The US economy lost more than half a million jobs in December for the second month running, figures showed on Friday, making 2008 the worst year for job losses since 1945 and intensifying pressure on Congress to pass a fiscal stimulus.
The number of jobs lost during the year reached 2.6m, while the unemployment rate – 4.4 per cent before the credit crisis – jumped to 7.2 per cent in December, its highest level in 16 years.
Unemployment has risen by a full percentage point since September, when the crisis intensified with the collapse of Lehman Brothers. There was also a further rise in the number of discouraged workers no longer actively seeking employment.
President-elect Barack Obama seized on the report – which he said showed the situation in the jobs market was “dire” and “deteriorating” – to urge swift passage of his proposed near-$800bn fiscal stimulus.
“This morning we received a stark reminder of how urgently action is needed,” he said. “For the sake of our economy and our people, this is the time to act without delay.”
There were signs the political pendulum – which had swung away from swift passage of a fiscal stimulus on this week’s $1,200bn deficit warning by the Congressional Budget Office – was swinging back after the report.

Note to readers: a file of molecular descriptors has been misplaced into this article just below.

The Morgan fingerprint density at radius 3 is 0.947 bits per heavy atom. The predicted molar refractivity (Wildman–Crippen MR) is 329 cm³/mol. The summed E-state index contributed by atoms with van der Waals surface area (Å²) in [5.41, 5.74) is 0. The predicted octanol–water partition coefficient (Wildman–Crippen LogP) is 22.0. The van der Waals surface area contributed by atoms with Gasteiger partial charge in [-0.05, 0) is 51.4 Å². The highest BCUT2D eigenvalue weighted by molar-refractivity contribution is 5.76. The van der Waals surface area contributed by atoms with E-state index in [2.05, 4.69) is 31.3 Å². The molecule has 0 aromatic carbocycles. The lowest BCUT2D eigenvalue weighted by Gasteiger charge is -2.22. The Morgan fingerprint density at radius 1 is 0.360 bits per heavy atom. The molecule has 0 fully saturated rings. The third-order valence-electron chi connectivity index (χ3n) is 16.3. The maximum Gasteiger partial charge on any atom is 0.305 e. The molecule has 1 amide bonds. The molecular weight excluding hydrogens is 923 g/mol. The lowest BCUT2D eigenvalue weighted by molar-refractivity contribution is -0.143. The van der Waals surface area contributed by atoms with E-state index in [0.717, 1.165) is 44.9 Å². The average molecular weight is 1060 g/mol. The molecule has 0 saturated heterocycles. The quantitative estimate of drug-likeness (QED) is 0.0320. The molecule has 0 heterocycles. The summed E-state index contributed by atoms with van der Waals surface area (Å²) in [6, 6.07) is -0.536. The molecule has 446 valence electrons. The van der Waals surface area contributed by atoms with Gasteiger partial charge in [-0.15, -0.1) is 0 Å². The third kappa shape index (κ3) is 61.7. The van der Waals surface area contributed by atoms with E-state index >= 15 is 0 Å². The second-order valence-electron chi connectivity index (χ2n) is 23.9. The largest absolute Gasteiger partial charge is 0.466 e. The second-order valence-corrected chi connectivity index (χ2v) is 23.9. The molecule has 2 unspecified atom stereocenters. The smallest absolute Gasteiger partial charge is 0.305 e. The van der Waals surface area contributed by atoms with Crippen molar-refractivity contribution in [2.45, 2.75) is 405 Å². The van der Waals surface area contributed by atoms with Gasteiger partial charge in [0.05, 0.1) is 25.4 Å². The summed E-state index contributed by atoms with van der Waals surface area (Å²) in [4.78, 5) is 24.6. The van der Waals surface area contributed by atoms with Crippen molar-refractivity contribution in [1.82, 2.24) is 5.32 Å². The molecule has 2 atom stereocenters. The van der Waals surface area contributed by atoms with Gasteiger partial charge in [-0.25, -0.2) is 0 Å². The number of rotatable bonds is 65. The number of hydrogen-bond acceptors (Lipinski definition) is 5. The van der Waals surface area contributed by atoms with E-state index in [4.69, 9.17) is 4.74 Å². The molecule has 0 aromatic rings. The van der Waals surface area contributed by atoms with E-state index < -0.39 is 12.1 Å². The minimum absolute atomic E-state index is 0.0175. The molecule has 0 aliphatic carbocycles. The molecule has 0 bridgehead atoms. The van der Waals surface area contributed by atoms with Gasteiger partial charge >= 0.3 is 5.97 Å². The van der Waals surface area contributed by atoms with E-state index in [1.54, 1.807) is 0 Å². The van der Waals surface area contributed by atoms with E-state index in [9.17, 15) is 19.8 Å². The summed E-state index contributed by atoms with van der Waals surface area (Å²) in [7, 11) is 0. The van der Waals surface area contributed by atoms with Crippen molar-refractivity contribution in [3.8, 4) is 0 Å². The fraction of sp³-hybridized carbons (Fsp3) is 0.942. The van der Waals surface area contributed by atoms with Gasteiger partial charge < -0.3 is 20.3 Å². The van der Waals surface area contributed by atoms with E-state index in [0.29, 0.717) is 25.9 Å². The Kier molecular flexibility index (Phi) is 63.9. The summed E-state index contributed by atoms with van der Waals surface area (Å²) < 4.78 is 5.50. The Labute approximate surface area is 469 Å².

Boeing, the US aircraft maker, added to the gloom on Friday, announcing that it would cut 4,500 workers in its commercial aircraft unit this year, about 7 per cent of the unit total, as the company looks to slash costs in the global economic recession, which has already taken its toll on aircraft orders. Shares fell 24 cents, or 0.5 percent, to $44.54 on the NYSE.
The loss of 524,000 jobs in December was less than feared by some analysts, but investors focused on the report’s grim details, sending the S&P 500 down 1.6 per cent at midday.
The average work week fell to 33.3 hours, the lowest level since this number was first estimated in 1964, while the number of temporary workers fell. Both numbers suggested further large job losses are likely.
Job losses were more concentrated in manufacturing and construction than in November, although that could reflect incomplete adjustment for seasonal factors. The US manufacturing sector lost 791,000 jobs in 2008, while the retail trade lost 522,000.
Germany, the UK, France and Spain all reported industrial output had slumped in November, with some year-on-year falls running into double digits. The Financial Times Limited